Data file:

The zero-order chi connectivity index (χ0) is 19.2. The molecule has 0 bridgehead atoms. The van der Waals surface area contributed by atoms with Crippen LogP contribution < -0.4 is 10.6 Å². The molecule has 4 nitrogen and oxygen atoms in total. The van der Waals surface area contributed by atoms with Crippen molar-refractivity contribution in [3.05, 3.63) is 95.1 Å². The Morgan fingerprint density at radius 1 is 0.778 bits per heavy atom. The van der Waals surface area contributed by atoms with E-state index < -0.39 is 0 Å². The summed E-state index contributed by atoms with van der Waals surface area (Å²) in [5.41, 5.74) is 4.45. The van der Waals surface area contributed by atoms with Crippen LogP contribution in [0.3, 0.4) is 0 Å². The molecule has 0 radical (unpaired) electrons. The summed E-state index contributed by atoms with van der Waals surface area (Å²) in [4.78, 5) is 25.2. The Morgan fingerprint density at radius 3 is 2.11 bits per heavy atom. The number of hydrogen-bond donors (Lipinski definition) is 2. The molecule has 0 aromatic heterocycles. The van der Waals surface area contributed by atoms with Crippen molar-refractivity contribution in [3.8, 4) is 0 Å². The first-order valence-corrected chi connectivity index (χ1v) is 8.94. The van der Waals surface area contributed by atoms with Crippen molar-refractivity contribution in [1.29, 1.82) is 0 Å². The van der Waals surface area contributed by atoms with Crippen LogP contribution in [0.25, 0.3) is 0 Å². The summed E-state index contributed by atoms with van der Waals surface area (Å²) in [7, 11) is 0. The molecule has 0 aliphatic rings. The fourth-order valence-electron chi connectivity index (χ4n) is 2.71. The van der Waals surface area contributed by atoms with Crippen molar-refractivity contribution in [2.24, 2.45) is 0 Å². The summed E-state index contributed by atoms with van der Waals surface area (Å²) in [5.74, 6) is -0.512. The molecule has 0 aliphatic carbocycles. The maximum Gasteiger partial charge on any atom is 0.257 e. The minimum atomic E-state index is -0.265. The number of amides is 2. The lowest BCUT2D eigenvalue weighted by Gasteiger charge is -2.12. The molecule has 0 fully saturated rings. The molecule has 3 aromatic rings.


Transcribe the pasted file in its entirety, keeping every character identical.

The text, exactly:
The zero-order chi connectivity index (χ0) is 19.2. The molecule has 0 bridgehead atoms. The van der Waals surface area contributed by atoms with Crippen LogP contribution < -0.4 is 10.6 Å². The molecule has 4 nitrogen and oxygen atoms in total. The van der Waals surface area contributed by atoms with Crippen molar-refractivity contribution in [3.05, 3.63) is 95.1 Å². The Morgan fingerprint density at radius 1 is 0.778 bits per heavy atom. The van der Waals surface area contributed by atoms with E-state index < -0.39 is 0 Å². The summed E-state index contributed by atoms with van der Waals surface area (Å²) in [5.41, 5.74) is 4.45. The van der Waals surface area contributed by atoms with Crippen LogP contribution in [0.3, 0.4) is 0 Å². The molecule has 0 radical (unpaired) electrons. The summed E-state index contributed by atoms with van der Waals surface area (Å²) in [4.78, 5) is 25.2. The Morgan fingerprint density at radius 3 is 2.11 bits per heavy atom. The number of hydrogen-bond donors (Lipinski definition) is 2. The molecule has 0 aromatic heterocycles. The van der Waals surface area contributed by atoms with Crippen molar-refractivity contribution in [3.8, 4) is 0 Å². The first-order valence-corrected chi connectivity index (χ1v) is 8.94. The van der Waals surface area contributed by atoms with Crippen molar-refractivity contribution in [1.29, 1.82) is 0 Å². The van der Waals surface area contributed by atoms with Crippen LogP contribution in [0.25, 0.3) is 0 Å². The summed E-state index contributed by atoms with van der Waals surface area (Å²) in [7, 11) is 0. The molecule has 0 aliphatic rings. The fourth-order valence-electron chi connectivity index (χ4n) is 2.71. The van der Waals surface area contributed by atoms with Crippen molar-refractivity contribution in [2.24, 2.45) is 0 Å². The summed E-state index contributed by atoms with van der Waals surface area (Å²) in [5.74, 6) is -0.512. The molecule has 0 aliphatic carbocycles. The maximum Gasteiger partial charge on any atom is 0.257 e. The minimum atomic E-state index is -0.265. The number of amides is 2. The lowest BCUT2D eigenvalue weighted by Gasteiger charge is -2.12. The molecule has 0 fully saturated rings. The molecule has 3 aromatic rings.